Source: The Boston Globe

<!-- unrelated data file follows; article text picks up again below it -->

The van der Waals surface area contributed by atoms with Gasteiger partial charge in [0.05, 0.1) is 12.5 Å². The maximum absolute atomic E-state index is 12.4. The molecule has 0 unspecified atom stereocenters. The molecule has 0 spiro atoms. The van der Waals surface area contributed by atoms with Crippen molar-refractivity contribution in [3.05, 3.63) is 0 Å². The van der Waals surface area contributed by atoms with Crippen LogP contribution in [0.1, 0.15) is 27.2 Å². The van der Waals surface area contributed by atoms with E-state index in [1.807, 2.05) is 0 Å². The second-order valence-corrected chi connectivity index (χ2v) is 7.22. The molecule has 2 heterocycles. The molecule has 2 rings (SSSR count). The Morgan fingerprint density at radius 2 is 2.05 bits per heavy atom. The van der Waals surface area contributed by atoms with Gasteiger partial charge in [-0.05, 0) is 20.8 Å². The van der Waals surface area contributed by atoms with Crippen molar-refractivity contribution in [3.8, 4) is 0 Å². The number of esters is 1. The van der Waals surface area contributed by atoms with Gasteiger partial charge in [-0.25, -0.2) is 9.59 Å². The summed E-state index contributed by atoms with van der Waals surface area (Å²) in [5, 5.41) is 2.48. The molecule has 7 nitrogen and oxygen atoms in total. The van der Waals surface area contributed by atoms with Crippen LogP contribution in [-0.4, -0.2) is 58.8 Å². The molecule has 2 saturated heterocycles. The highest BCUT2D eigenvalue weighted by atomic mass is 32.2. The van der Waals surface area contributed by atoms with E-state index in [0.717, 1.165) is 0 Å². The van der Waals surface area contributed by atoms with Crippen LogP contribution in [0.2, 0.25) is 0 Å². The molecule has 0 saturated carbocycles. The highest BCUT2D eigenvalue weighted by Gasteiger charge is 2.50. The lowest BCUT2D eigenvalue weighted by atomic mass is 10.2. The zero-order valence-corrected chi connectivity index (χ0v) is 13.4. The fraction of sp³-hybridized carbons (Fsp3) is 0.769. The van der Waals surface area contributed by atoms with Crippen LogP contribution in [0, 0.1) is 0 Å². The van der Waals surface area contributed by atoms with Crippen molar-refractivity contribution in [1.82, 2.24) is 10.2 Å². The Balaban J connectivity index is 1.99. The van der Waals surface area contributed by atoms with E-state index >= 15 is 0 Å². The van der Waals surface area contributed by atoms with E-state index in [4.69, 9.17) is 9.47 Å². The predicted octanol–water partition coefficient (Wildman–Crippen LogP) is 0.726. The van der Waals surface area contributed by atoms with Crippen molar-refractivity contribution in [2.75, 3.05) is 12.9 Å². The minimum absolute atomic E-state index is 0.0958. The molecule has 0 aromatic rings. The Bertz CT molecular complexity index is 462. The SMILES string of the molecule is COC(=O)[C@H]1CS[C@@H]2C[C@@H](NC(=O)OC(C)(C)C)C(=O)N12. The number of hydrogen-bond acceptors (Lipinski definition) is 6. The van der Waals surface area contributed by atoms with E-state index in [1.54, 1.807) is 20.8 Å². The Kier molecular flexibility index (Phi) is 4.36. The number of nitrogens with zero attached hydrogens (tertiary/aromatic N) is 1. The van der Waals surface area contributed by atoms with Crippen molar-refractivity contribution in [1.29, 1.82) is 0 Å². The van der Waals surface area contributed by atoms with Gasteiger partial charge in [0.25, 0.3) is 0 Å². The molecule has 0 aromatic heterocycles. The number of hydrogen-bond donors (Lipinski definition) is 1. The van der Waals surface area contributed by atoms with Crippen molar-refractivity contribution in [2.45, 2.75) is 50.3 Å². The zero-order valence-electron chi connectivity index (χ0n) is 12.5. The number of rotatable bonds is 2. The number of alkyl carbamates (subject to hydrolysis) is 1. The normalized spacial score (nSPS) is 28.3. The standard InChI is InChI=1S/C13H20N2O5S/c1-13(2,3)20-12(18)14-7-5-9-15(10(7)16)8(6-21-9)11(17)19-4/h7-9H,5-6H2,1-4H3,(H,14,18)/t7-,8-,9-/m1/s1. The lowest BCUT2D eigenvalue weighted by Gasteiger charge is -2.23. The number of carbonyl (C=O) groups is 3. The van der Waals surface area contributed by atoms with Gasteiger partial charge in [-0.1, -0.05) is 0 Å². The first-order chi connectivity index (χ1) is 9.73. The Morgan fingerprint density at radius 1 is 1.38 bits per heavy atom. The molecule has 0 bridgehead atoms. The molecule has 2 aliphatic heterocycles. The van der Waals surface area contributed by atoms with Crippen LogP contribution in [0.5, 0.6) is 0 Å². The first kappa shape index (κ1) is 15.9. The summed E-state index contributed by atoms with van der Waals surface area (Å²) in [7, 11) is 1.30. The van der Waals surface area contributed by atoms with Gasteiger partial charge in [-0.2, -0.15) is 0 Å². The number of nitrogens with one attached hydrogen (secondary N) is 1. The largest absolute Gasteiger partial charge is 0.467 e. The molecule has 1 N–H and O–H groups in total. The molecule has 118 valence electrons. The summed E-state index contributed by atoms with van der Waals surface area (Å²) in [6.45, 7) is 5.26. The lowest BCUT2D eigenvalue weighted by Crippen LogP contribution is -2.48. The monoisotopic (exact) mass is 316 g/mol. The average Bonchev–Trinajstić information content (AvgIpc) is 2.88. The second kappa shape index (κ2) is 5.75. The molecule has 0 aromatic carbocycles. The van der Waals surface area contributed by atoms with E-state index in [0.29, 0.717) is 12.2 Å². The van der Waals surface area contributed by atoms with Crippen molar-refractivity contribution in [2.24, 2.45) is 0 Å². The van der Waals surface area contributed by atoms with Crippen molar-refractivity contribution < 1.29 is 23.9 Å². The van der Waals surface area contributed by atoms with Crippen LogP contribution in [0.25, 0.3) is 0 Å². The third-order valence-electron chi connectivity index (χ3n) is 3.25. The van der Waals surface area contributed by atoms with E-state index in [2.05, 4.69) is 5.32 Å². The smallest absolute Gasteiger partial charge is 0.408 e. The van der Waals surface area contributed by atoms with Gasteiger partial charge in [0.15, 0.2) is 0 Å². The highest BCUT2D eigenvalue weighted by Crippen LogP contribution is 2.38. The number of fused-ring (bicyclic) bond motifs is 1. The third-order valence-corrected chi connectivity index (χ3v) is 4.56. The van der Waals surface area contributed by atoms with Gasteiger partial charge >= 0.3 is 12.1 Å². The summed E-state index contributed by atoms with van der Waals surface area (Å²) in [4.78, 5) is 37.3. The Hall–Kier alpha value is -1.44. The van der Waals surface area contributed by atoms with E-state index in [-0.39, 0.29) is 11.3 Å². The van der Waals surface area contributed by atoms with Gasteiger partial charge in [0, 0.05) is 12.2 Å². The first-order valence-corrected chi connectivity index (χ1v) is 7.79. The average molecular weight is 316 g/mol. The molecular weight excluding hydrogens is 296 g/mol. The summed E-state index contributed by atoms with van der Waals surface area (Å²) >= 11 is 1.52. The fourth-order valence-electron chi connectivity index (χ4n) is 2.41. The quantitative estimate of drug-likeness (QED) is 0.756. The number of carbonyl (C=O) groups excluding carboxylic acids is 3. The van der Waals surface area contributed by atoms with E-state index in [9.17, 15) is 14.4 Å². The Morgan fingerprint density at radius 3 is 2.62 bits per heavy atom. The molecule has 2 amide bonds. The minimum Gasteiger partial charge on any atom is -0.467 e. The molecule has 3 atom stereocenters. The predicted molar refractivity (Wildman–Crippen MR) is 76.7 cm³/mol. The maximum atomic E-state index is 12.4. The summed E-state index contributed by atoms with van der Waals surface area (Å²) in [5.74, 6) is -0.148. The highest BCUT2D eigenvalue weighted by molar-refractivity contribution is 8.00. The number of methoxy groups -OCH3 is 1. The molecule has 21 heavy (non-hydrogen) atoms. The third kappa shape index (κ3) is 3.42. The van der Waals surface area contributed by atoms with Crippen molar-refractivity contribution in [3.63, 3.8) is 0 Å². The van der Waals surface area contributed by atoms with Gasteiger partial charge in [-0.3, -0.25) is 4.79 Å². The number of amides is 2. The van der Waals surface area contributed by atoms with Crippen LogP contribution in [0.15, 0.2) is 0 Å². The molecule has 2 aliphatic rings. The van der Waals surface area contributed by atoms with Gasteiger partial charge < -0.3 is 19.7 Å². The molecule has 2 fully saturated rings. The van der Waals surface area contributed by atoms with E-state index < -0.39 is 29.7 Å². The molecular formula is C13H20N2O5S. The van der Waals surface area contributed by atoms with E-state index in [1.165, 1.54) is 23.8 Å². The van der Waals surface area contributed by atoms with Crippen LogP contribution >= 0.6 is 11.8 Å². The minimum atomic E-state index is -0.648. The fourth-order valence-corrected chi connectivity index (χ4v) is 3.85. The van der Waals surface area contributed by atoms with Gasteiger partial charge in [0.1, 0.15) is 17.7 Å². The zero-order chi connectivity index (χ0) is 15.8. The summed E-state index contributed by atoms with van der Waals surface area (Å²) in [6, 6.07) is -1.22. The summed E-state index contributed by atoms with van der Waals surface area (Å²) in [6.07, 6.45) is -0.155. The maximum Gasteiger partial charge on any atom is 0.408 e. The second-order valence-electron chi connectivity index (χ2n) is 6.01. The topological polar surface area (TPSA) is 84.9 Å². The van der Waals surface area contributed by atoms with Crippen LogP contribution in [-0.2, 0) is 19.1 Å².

On January 14, 2002, The Boston Globe featured "American Dream," an editorial about America's search for meaning. "Considered a sacred object in [Native American] culture, the web-like dream catcher - which is supposed to hang above a baby's cradle to trap nightmares and let good dreams into the soul - has become a staple in mall trinket stores... But while this popularization of the spiritual can be written off as the co-opting and secularizing of a belief system, it is, at its heart, a search for meaning... Our society is a cultural smorgasbord, and the seeker may want to try it all, but in doing so intends no disrespect - quite the opposite, for the exploration, while perhaps a bit frenetic, is usually sincere... The quest invariably involves commerce... Shoppers can find mall chapels next to department stores, and sidewalk preachers of all religious stripes on a city's busiest corners. A group of young Boston area Catholics, led by a priest and a nun, meets every other week at a bar in Dorchester to ask the great questions over beers... Americans often mix their metaphors, reaching out for what feels right even though it may be unconventional - or appalling to the conservatively devout. A person who purchases or receives a dream catcher delights in its history and magic. That doesn't come close to practicing ancient ritual, but it's a way to honor those who do."